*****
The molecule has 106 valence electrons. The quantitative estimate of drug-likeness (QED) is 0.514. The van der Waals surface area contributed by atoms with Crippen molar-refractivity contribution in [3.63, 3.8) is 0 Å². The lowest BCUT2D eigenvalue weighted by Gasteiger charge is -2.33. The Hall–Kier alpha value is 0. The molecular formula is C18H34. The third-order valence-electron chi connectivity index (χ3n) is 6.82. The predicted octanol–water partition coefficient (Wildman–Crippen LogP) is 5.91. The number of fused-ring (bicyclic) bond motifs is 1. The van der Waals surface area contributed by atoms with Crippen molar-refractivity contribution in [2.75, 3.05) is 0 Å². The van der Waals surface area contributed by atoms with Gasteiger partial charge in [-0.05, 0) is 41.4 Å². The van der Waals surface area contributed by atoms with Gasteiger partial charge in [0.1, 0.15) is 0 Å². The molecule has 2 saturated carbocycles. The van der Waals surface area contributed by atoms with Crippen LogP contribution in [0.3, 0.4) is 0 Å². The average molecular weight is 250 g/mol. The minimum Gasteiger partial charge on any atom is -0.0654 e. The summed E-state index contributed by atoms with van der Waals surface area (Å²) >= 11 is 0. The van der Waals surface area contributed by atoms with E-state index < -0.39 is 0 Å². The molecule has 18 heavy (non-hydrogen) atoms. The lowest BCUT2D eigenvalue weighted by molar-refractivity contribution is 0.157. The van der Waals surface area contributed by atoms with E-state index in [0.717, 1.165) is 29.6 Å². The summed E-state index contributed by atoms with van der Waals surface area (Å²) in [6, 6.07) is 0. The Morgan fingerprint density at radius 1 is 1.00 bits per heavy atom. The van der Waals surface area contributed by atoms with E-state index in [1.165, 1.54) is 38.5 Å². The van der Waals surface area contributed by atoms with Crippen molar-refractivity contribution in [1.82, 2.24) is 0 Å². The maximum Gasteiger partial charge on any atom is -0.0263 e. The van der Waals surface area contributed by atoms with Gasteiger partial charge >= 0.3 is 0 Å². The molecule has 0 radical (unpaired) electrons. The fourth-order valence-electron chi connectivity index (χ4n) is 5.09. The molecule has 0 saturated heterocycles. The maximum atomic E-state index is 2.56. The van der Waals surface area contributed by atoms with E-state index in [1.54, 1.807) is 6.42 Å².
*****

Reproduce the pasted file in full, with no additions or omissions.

The molecule has 106 valence electrons. The quantitative estimate of drug-likeness (QED) is 0.514. The van der Waals surface area contributed by atoms with Crippen molar-refractivity contribution in [3.63, 3.8) is 0 Å². The lowest BCUT2D eigenvalue weighted by Gasteiger charge is -2.33. The Hall–Kier alpha value is 0. The molecular formula is C18H34. The third-order valence-electron chi connectivity index (χ3n) is 6.82. The predicted octanol–water partition coefficient (Wildman–Crippen LogP) is 5.91. The number of fused-ring (bicyclic) bond motifs is 1. The van der Waals surface area contributed by atoms with Crippen molar-refractivity contribution in [2.75, 3.05) is 0 Å². The van der Waals surface area contributed by atoms with Gasteiger partial charge in [-0.05, 0) is 41.4 Å². The van der Waals surface area contributed by atoms with Gasteiger partial charge in [0.1, 0.15) is 0 Å². The molecule has 2 saturated carbocycles. The van der Waals surface area contributed by atoms with Crippen LogP contribution in [0.3, 0.4) is 0 Å². The average molecular weight is 250 g/mol. The minimum Gasteiger partial charge on any atom is -0.0654 e. The summed E-state index contributed by atoms with van der Waals surface area (Å²) >= 11 is 0. The van der Waals surface area contributed by atoms with E-state index < -0.39 is 0 Å². The molecule has 18 heavy (non-hydrogen) atoms. The lowest BCUT2D eigenvalue weighted by molar-refractivity contribution is 0.157. The van der Waals surface area contributed by atoms with E-state index in [0.717, 1.165) is 29.6 Å². The summed E-state index contributed by atoms with van der Waals surface area (Å²) in [6, 6.07) is 0. The Morgan fingerprint density at radius 1 is 1.00 bits per heavy atom. The van der Waals surface area contributed by atoms with E-state index in [1.165, 1.54) is 38.5 Å². The van der Waals surface area contributed by atoms with Crippen molar-refractivity contribution in [1.82, 2.24) is 0 Å². The maximum Gasteiger partial charge on any atom is -0.0263 e. The van der Waals surface area contributed by atoms with Gasteiger partial charge >= 0.3 is 0 Å². The molecule has 0 radical (unpaired) electrons. The fourth-order valence-electron chi connectivity index (χ4n) is 5.09. The molecule has 0 saturated heterocycles. The maximum atomic E-state index is 2.56. The van der Waals surface area contributed by atoms with E-state index in [1.54, 1.807) is 6.42 Å².